"Planning ahead can't be emphasized enough," Racette says. She recommends packing healthy food if you're running errands, eating a little something before a party so you aren't starving when you arrive, and even packing a light lunch or snacks before going to the mall or kids' activities so that you have a choice other than junk food at a concession stand.
Going to a party? Racette suggests practicing these healthier behaviors: Pay attention to portion sizes, position yourself away from food, hold a club soda in one hand (so it's harder to balance a plate and eat), bring a healthy dish, and focus on socializing.
Also plan active family outings that aren't doable during the week, such as a tennis match with your spouse or a hike with the kids. You'll burn calories that could help even out a sensible weekend splurge.
4. I Unwind with Wine
"A predinner cocktail is part of my routine."
Healthier Splurge: Enjoy it during the meal.
Even weekday teetotalers don't think twice about a cocktail before dinner—and then another while they eat. The problem: "Alcohol breaks down inhibitions, so it's harder to make healthy food choices when you do sit down," says Gary Foster, PhD, director of the Center for Obesity Research and Education at Temple University. A glass of Cabernet and a few handfuls of mixed nuts while making dinner or waiting to be seated can add up to more than 600 calories—and that's even before the appetizer. Imbibe with your meal, and choose a high-quality drink you'll want to savor, such as vintage wine or single malt scotch, over some high-cal fruity concoction. Sub in one or two club sodas with lime while you're eating.
5. I Need to Relax
"I run around all week; now I want to kick back."
Healthier Splurge: Try a little active relaxation.
Some decompressing is essential, but planting yourself on the couch for hours while catching up on the TV shows you recorded all week can lead to trouble. A long stretch of inactivity can inspire compulsive nibbling, especially if boredom is one of your overeating triggers, says Gullo.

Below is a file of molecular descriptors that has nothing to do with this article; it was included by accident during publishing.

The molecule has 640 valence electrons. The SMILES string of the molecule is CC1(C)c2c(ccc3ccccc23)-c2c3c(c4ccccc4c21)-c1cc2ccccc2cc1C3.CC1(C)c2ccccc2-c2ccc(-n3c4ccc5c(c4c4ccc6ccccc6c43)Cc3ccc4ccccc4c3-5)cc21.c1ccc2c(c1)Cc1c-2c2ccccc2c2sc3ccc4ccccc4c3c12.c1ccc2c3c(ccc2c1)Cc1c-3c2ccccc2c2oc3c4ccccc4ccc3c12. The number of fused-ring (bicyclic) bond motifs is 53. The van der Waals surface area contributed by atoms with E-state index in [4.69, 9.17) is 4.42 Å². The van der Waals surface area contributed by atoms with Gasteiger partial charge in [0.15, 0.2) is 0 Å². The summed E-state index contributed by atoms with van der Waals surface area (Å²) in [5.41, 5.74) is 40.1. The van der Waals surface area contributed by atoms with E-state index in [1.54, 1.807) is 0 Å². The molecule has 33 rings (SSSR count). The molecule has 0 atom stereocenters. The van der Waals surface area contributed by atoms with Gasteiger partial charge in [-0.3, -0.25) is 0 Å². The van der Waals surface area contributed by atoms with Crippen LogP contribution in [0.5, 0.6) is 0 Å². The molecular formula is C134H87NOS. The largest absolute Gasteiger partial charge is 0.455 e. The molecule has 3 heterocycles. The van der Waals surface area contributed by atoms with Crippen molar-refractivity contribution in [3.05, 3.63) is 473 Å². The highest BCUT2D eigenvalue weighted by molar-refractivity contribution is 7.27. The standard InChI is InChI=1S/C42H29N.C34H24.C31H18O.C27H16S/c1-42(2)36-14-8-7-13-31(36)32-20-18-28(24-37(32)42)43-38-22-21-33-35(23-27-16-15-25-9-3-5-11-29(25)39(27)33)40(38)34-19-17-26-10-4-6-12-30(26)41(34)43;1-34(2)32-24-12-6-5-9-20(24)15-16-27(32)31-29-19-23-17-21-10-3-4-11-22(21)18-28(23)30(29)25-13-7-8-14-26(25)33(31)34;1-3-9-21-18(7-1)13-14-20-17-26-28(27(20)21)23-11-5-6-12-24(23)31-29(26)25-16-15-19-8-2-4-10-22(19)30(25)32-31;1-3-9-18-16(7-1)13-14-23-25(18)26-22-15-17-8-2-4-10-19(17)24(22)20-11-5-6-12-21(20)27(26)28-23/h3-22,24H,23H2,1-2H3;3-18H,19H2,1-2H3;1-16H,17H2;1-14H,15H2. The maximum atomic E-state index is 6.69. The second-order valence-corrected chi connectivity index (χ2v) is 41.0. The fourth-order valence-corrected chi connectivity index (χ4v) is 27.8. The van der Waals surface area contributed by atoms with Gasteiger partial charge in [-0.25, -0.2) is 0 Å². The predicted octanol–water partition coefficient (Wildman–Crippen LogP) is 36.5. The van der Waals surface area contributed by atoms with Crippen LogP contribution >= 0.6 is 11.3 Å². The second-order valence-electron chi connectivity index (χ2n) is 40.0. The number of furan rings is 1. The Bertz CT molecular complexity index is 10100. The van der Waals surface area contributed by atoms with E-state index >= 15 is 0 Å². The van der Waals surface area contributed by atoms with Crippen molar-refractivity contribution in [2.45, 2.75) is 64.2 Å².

Sure, you can enjoy some relaxing tube time with your family, but designate a time limit—say, 2 hours a night—so you can spend your free time doing other activities. Devote part of Sunday to prepping healthy food for weeknight dinners and lunches so you'll have more time to unwind during the week too.
And make it a point to squeeze in some activity each day. If a 150-pound woman ditches her 25-minute weekday walk both weekend days, that's almost 200 calories she's not burning off. It may not seem like much, but that adds up to an additional 3 pounds each year just for taking those 2 days a week off.
6. I'll Eat Better Next Week
"I'll just have one last hurrah before I start my diet on Monday."
Healthier Splurge: Drop the "last supper" mindset.
Healthy eating for weight loss doesn't have an on/off switch; it's a way of life, says Dave Grotto, RD, a former spokesperson for the American Dietetic Association and founder of Nutrition Housecall, a nutrition-consulting firm. He encourages his clients to treat themselves during the week, maybe with a light beer one night and a single-scoop ice-cream cone another, so they're not feeling deprived and desperate enough to polish off half a pint of ice cream on Friday night for 500 calories.
If you overdo it at one meal, start your weight loss plan at your next meal or snack. To rev up your resolve before the weekend hits, consider weighing yourself each Friday.
According to Racette's research, "weighing yourself regularly gives you a reason to be more vigilant on the weekends."
Edited by: MJA716 at: 6/22/2009 (03:13)
** Mary Jane **
"If you realized how powerful your thoughts are, you would never think a negative thought." ~ Peace Pilgrim
| current weight: 166.6